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The Supreme Court has held that the Lokpal Act as it stands today is a workable piece of legislation and the Central government need not wait for amending the Act to enforce it’s provisions.
The Court has effectively turned down the contention of the Centre that the Lokpal Act as it stands today cannot be enforced without a Leader of Opposition.
The Centre had stated before the court that amendments to the Act have been initiated to make it workable without a Leader of Opposition.
The judgment was delivered by a Bench of Justices Ranjan Gogoi and Navin Sinha in a PIL filed by NGO Common Cause with regard to the appointment of the chairperson and members of the Lokpal.
The primary bone of contention in the case has been the interpretation of who the ‘Leader of Opposition’ in the Lok Sabha would be. During the hearing, Chief Justice TS Thakur had asked the Central government as to why the appointment continues to be held up.
Attorney General Mukul Rohatgi had submitted that in the current scenario, there was no Leader of Opposition in Lok Sabha. He had gone on to state,
“The Lok Sabha has declined to accept Mr. Kharge as the Leader of the Opposition.”
His argument was that it was the absence of a Leader of Opposition which was preventing the Central government from appointing a Lokpal. Rohatgi had argued that the Selection Committee to select Lokpal comprised of five persons of which one is the Leader of Opposition. The process of appointment of Lokpal had hit a roadblock because there is no Leader of Opposition in Lok Sabha. He had also said that the Centre has moved a bill to amend the Act to remove the roadblock and the same is pending in Parliament.
He had also maintained that in the current session of the Parliament, the budget was a priority and the Lokpal issue might possibly be taken up in the monsoon session.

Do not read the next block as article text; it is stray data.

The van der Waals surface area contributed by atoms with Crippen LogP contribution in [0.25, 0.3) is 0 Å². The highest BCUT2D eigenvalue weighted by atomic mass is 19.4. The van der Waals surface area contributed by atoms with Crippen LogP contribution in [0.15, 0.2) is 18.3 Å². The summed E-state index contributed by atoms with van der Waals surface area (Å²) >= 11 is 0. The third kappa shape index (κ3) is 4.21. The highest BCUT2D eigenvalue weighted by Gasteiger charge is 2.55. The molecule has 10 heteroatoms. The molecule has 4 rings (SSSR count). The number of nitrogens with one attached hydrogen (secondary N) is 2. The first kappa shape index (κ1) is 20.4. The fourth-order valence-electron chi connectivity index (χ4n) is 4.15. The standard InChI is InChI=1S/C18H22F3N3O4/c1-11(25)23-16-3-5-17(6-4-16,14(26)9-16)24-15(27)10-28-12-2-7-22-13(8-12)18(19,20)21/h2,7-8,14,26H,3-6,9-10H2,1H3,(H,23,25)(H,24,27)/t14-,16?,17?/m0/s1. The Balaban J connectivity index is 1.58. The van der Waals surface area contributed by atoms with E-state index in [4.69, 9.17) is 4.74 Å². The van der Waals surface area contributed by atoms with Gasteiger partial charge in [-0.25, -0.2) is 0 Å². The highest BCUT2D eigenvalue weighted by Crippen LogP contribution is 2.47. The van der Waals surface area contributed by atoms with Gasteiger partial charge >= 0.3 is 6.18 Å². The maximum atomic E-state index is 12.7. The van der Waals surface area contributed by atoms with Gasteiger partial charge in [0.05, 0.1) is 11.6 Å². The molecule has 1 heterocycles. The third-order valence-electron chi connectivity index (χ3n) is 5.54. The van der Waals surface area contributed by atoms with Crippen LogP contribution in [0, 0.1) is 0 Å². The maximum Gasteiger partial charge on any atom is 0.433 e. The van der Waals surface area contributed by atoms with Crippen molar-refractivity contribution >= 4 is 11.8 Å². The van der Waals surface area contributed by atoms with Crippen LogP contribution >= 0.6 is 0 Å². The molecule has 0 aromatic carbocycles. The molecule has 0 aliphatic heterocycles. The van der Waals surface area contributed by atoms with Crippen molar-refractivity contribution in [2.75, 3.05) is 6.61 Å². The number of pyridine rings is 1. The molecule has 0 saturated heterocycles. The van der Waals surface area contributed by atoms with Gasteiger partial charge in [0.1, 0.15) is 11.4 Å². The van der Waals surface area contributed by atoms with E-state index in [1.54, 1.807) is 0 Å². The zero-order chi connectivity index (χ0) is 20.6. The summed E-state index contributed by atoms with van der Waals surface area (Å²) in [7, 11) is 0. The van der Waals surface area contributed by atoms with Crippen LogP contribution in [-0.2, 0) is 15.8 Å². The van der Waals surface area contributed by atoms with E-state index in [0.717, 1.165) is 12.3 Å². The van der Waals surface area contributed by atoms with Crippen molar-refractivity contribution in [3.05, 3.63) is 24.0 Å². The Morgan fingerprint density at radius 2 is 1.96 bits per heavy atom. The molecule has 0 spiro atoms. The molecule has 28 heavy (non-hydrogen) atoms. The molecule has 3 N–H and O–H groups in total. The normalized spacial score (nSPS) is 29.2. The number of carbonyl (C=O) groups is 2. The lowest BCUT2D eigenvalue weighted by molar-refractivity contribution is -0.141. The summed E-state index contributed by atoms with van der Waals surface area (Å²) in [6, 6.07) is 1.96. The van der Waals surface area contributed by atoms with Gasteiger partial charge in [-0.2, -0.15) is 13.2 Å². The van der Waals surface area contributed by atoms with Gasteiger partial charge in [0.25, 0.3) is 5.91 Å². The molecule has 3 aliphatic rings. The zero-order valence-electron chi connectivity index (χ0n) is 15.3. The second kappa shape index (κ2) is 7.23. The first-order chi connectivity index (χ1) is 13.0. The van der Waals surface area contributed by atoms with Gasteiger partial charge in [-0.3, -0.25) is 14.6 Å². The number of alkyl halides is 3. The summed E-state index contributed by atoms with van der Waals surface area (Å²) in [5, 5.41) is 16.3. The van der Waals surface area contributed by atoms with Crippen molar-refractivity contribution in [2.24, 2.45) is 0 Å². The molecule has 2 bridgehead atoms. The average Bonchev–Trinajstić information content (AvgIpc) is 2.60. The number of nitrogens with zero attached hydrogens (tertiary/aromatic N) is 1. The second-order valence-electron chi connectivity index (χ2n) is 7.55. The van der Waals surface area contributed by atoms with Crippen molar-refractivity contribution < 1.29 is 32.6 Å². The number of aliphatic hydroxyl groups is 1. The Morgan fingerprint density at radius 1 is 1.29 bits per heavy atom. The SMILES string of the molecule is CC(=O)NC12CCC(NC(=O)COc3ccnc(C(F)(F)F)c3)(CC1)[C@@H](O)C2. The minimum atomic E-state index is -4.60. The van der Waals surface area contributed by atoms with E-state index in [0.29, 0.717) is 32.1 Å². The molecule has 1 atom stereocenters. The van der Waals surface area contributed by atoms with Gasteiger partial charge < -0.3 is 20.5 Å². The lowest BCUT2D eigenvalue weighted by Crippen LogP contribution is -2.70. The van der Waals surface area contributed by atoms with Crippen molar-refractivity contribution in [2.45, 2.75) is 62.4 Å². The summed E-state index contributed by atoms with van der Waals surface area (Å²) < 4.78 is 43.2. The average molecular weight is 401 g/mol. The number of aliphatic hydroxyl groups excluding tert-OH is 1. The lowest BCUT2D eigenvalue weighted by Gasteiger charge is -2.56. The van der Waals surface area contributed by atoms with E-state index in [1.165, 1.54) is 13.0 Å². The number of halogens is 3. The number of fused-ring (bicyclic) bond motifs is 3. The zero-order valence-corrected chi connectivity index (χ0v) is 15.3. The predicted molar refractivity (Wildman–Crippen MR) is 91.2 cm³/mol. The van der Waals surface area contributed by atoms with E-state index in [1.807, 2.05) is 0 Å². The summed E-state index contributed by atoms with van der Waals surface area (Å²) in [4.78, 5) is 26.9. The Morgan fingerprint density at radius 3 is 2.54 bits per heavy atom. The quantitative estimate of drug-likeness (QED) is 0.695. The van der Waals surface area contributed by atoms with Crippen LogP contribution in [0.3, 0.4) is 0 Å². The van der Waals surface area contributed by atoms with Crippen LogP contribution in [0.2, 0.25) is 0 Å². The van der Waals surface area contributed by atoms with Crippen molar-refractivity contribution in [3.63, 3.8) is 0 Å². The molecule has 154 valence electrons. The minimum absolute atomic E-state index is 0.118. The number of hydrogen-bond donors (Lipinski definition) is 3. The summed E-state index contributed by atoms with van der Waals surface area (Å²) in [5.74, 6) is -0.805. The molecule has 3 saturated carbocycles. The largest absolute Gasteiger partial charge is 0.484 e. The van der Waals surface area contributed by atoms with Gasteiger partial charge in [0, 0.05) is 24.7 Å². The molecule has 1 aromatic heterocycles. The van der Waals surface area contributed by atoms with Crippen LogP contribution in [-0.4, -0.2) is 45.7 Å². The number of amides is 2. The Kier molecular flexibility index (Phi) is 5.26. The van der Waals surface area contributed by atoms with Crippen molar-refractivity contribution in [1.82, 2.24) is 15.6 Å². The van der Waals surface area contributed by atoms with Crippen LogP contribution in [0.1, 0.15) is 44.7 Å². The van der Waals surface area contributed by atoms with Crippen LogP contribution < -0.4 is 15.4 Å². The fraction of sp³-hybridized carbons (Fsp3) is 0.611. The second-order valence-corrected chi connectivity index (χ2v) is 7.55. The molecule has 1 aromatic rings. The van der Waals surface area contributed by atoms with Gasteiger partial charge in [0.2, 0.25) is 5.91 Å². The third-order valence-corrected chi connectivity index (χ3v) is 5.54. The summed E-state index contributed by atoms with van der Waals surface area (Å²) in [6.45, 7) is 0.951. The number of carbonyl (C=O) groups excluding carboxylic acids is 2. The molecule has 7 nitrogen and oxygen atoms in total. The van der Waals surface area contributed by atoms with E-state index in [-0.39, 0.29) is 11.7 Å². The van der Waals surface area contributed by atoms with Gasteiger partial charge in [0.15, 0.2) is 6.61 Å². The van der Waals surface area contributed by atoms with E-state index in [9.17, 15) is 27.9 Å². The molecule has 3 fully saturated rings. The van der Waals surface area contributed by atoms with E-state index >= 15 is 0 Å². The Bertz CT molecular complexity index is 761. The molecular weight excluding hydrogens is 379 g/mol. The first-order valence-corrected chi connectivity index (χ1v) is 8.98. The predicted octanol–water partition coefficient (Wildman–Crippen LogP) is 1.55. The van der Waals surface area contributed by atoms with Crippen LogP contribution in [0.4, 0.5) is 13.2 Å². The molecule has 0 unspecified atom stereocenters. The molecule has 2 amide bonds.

Senior Advocate Shanti Bhushan, who appeared for the petitioner, had disagreed. He had noted in his opening address that,
“There is no intention to have an independent body like the Lokpal, which can investigate ministers.”
Bhushan had also mentioned that in a case where a law, despite being passed, was not remotely operative, it was the constitutional duty of the courts to intervene.
Interestingly, a Legal Opinion tendered by Rohatgi to the Lok Sabha Secretary General in 2014 had revealed a starkly opposite stand by him.
In his opinion, Rohatgi has stated that the provision in Lokpal and Lok Ayukata Act of 2013 which provides that vacancies in Selection Committee will not invalidate appointments to statutory bodies, covers the situation where Leader of Opposition does not exist.
The Court in its judgment made it clear that the absence of Leader of Opposition in the Selection Committee will not make appointment of Lokpal invalid.
“Sub-section (2) of Section 4 makes it clear that the appointment of Chairperson or a Member of the Lokpal will not become invalid merely because of the reason of any vacancy in the Selection Committee. If, at present, the LOP is not available, surely, the Chairperson and the other two Members of the Selection Committee, namely, the Speaker of the Lok Sabha and the Chief Justice of India or his nominee may proceed to appoint an eminent jurist as a Member of the Selection Committee under Section 4(1)(e) of the Act. We also do not see any legal disability in a truncated Selection Committee to constitute a Search Committee for preparing a panel of persons for consideration for appointment as the Chairperson and Members of the Lokpal and also for such a truncated Selection Committee to make recommendations to the President of India for appointment of the Chairperson and Members of the Lokpal.”
The Court held that the amendments proposed to be introduced are for streamlining the Act and would not constitute a legal bar for the enforcement of the provisions of the Act.
“A consideration of the other provisions of the Act in respect of which amendments have been proposed….and the views of the Parliamentary Standing Committee in this regard which are available in its report, in our considered view, are attempts at streamlining the working of the Act and in no way constitute legal hindrances or bars to the enforcement of the provisions of the Act as it stands today.”
The Court, therefore, concluded the following:
“We, therefore, conclude by quoting Justice Krishna Iyer In Reference, the Special Courts Bill, 19784 and holding that the Act as it stands today is an eminently workable piece of legislation and there is no justification to keep the enforcement of the Act under suspension till the amendments, as proposed, are carried out.”
Read the judgment below.